Protein expression was detected by immunohistochemical analysis. Paraffin embedded sections of brain tissues were stained for 5-LOX, RCA-1 (Ricinus communis agglutinin-1), GFAP (Glial fibrillary acidic protein), iNOS, p65 and NSE (Neuron-specific enolase). BV2 cells and rat primary microglia were stained for p65 protein expression. In brief, the brain tissue sections were deparafinised and rehydrated in sequential gradations of alcohol. After antigen unmasking in unmasking solution (Vector Labs, CA), sections were cooled and washed three times for two minutes each in PBS. Sections were immersed for 10 min in 3% hydrogen peroxide to eliminate endogenous peroxidase activity and blocked in 1% bovine serum albumin for 1 hour. Sections were incubated overnight with respective primary antibody (1:100 dilution in blocking buffer). After washing in PBS containing 0.1% Tween-20, sections were incubated with the appropriate fluorophore tagged secondary antibody (1:100 dilution in blocking buffer) (Vector Labs, CA). Fluorescence was visualized under the microscope. All the sections were analyzed using a Zeiss Olympus Microscope and images were captured using a Kontron Digital Camera. At least ten different fields were recorded for each measurement and a representative image was presented in figures. Images were captured and processed in Adobe Photoshop 7.0 (Adobe Systems, CA) and were adjusted by using the brightness and contrast level and unmasking tools to enhance image clarity.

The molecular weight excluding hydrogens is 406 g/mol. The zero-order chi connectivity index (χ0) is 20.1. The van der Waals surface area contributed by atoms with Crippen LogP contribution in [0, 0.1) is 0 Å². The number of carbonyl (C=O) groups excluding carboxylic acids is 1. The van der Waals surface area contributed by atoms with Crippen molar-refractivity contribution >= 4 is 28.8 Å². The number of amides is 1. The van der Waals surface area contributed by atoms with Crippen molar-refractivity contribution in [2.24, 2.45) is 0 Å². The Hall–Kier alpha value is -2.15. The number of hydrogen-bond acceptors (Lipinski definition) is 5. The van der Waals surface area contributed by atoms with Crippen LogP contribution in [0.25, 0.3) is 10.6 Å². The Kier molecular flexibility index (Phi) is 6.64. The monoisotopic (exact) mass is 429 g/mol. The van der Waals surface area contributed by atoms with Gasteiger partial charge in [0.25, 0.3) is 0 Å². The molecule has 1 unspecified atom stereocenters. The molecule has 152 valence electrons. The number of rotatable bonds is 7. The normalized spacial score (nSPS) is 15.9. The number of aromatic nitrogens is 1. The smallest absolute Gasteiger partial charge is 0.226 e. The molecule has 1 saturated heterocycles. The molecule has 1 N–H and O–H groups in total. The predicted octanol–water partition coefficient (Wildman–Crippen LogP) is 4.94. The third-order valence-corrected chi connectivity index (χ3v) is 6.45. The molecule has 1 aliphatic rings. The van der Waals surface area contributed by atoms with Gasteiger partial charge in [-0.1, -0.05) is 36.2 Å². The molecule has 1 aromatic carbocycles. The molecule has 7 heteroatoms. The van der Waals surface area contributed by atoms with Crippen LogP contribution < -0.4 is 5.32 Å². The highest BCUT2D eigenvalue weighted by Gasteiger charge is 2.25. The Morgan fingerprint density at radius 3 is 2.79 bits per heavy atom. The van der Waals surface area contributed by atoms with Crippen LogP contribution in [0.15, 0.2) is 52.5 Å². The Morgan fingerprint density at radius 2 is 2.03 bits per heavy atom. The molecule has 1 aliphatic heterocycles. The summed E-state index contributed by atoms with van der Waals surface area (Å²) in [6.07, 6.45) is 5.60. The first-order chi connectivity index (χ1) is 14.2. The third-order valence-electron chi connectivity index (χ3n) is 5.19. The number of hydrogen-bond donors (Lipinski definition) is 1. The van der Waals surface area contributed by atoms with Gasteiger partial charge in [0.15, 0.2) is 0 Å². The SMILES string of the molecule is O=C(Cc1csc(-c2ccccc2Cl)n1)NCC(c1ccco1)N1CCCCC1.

Maintenance of cell lines and preparation of rat primary microglia

BV2 cells were maintained in DMEM (4.5 g glucose/L) supplemented with 10% fetal FBS plus antibiotics and induced with stimuli as indicated. The cell line was kindly provided by Dr Michael McKinney of Mayo Clinic (Jacksonville, FL, USA). Primary microglia were prepared from rat cerebral tissue as described previously [21]. Briefly, after 10 days of culture, astrocytes were separated from microglia and oligodendrocytes by shaking for 24 h in an orbital shaker at 240 rpm. The microglia were plated onto poly-lysine-coated plates for one hour, subsequently the unattached cells were removed. For induction of nitric oxide (NO), cells were stimulated with LPS under serum-free conditions.

Assay for NO synthesis

NO production was determined in cell culture supernatants by measurement of nitrite, a stable reaction product formed from released NO and molecular oxygen. Briefly, 100 μl of culture supernatant was made to react with 100 μl of Griess reagent and incubated at room temperature for 15 minutes for optimal reaction product formation. The absorbance of the assay samples was measured spectrophotometrically at 570 nm using SpectraMax 190 (Molecular Devices, CA). NO concentrations were calculated from a standard curve derived from the reaction of NaNO2 (sodium nitrite) used as a standard in the assay.

Preparation of nuclear extracts

Nuclear extracts were prepared from treated and untreated cells as described previously [22] based on modified method of Dignam and coworkers [23]. At stipulated time points after treatment, cells were harvested, washed twice with ice-cold PBS. Cells were then lysed in 400 μl of buffer A (containing: 10 mM HEPES, pH 7.9, 10 mM KCl, 2 mM MgCl2, 0.5 mM dithiothreitol, 1 mM PMSF, 5 μg/ml aprotinin, 5 μg/ml pepstatin A, and 5 μg/ml leupeptin containing 0.1% Nonidet P-40) for 15 minutes on ice. Cells were vortexed vigorously for 15 seconds, and then centrifuged at 20,000 × g for 30 seconds. The pelleted nuclear fraction was then resuspended in 40 μl of buffer B (20 mM HEPES, pH 7.9, 25% (v/v) glycerol, 0.42 M NaCl, 1.5 mM MgCl2, 0.2 mM EDTA, 0.5 dithiothreitol, 1 mM PMSF, 5 μg/ml aprotinin, 5 μg/ml pepstatin A, and 5 μg/ml leupeptin) and kept on ice for 30 minutes. Lysates were centrifuged at 20,000 × g for 10 minutes. Supernatants containing the nuclear proteins were diluted with 20 μl of modified buffer C (20 mM HEPES, pH 7.9, 20% (v/v) glycerol, 0.05 M KCl, 0.2 mM EDTA, 0.5 mM dithiothreitol, and 0.5 mM PMSF) and were processed for immunoblotting immediately or stored at -70°C until further use.